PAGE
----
In WE’VE GOT A JOB: THE 1963 BIRMINGHAM CHILDREN’S MARCH (Peachtree, February 2012), author Cynthia Levinson shines a light on a dark, oft-forgotten chapter in the American struggle for civil rights. Impeccable research, including direct quotes from marchers themselves, has resulted in an expertly crafted, three dimensional true story. More than a must read, this is a potential catalyst to spark a conversation with children and teens about civil rights and humanity.
In 1963, Birmingham, Alabama was the most segregated city in America. Racist white, dictatorial community leaders had twisted into oblivion the U.S. Supreme court ruling that declared segregation of public facilities unconstitutional. Birmingham was a dam of injustice ready to burst.
Levinson introduces the ensuing flood of events through the accounts of four pivotal young protestors, Washington (Wash) Booker, III, James Stewart, Arnetta Streeter, and the youngest marcher, nine-year-old Audrey Hendricks.
African American citizens wanted nothing more than to see the end of segregation. Though black participants of the civil rights movement abided by their own “Ten Commandments of Nonviolence,” they frequently fell victim to the KKK, bombings in homes and churches, intentional attacks by police dogs, and the full force of fire hoses.
“When video of children being hosed across asphalt and charged by growling dogs appeared on the news that night, America started to pay attention to how Birmingham treated its Negro population. One child was photographed holding up a hand-lettered sign that read, ‘We’re Human, Too.'”
When negotiation efforts repeatedly failed, organizers like Martin Luther King, Jr, Fred Shuttlesworth, and James Bevel became desperate. It was decided the only way to draw attention to Birmingham’s civil rights crisis was to peacefully and intentionally get arrested. The crusade was informally dubbed “Project Confrontation or Project C.”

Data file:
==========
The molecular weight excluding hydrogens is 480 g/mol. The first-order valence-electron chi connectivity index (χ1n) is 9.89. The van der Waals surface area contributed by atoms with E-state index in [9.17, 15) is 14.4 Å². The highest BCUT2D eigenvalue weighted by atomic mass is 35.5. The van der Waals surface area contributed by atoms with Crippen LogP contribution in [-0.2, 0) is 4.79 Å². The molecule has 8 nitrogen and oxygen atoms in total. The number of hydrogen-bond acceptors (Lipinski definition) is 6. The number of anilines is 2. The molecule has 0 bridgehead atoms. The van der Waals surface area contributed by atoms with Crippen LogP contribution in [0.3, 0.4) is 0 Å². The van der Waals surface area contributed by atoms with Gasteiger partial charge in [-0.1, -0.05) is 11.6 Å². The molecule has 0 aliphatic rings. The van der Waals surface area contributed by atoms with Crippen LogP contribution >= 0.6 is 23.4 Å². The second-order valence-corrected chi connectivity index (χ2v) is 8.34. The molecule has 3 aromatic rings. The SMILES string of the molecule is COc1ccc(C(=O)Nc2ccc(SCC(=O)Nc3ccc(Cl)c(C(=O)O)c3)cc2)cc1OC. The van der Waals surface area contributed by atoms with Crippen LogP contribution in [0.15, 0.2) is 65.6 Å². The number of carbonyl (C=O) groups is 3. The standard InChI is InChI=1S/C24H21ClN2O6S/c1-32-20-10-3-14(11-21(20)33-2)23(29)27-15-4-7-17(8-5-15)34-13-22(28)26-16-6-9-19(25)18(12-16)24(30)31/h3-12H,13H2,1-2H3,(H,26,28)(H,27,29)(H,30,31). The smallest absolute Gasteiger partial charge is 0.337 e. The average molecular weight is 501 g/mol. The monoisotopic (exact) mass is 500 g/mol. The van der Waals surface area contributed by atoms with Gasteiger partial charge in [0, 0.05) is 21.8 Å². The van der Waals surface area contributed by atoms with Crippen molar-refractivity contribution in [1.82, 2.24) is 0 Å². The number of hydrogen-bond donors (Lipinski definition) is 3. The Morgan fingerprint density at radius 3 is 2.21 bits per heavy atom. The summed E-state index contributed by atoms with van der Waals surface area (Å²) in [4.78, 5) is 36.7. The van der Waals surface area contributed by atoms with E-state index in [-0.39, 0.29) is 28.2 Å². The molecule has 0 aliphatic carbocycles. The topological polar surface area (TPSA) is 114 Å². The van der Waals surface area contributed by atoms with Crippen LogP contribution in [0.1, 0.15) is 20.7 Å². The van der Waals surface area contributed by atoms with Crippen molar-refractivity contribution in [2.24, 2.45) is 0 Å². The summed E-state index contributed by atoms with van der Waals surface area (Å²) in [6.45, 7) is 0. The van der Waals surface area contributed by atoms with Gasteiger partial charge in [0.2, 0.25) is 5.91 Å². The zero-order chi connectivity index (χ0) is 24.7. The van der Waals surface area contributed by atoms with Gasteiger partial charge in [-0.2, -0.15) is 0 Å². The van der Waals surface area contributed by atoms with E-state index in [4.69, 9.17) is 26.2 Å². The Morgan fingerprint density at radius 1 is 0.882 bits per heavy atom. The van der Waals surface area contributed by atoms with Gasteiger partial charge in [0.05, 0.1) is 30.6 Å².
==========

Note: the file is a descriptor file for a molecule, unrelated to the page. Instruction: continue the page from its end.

“Project C would pit blacks against whites in nonviolent ways by sitting at segregated lunch counters, parks, city hall. They picketed businesses and let Birmingham know that they would no longer ‘endure the laws and custom of segregation, brutal treatment by the police and injustice of the courts…’ They were willing to fill up the jails.”
But, when the adults had to return to work to earn a living, four thousand young people eagerly rose to the challenge. They came in droves, in peaceful protest, until the city, county, and surrounding county jails were beyond capacity.
“Since the beginning of Project C, less than five weeks earlier, a reported 2,425 people, almost all of them students, had been arrested. The jails and fairgrounds were filled to bursting. Downtown businesses were empty. The whole world was watching.”
The world continued to watch until change finally came to Birmingham. “Sobered. Angry. Determined. This is the way many people of Birmingham, the country and the White House felt in September 1963. Sobered by racism. Angry about violence. Determined to gain civil rights.”
Archival photographs, informational sidebars, a timeline of Birmingham’s segregation challenges, and a map of the city are included as a supplemental bonus.
The events in WE’VE GOT A JOB pre-date my generation yet I’m left wondering why I’ve never heard of Children’s March. How could I not have known about the brave young people who, despite unimaginable adversity, shifted the balance of the civil rights movement? Children! The story, as in the era, is about cruelty, injustice, bravery, determination. It’s a story about humanity that is woven into our collective history. As they say, if we do not know where we come from, how can we know where we are going?
Though Levinson herself was an Ohio teenager during tenuous 1963, and remembers reading about the marches and the treatment of protestors in her youth, it wasn’t until she was researching civil rights music for Cobblestone magazine that she learned the role of children in the Birmingham crusade. In Levinson’s words, “Many people, I realized, needed to know how a Children’s March changed American history. So, I set out to learn what happened.”
I, for one, am very glad she did.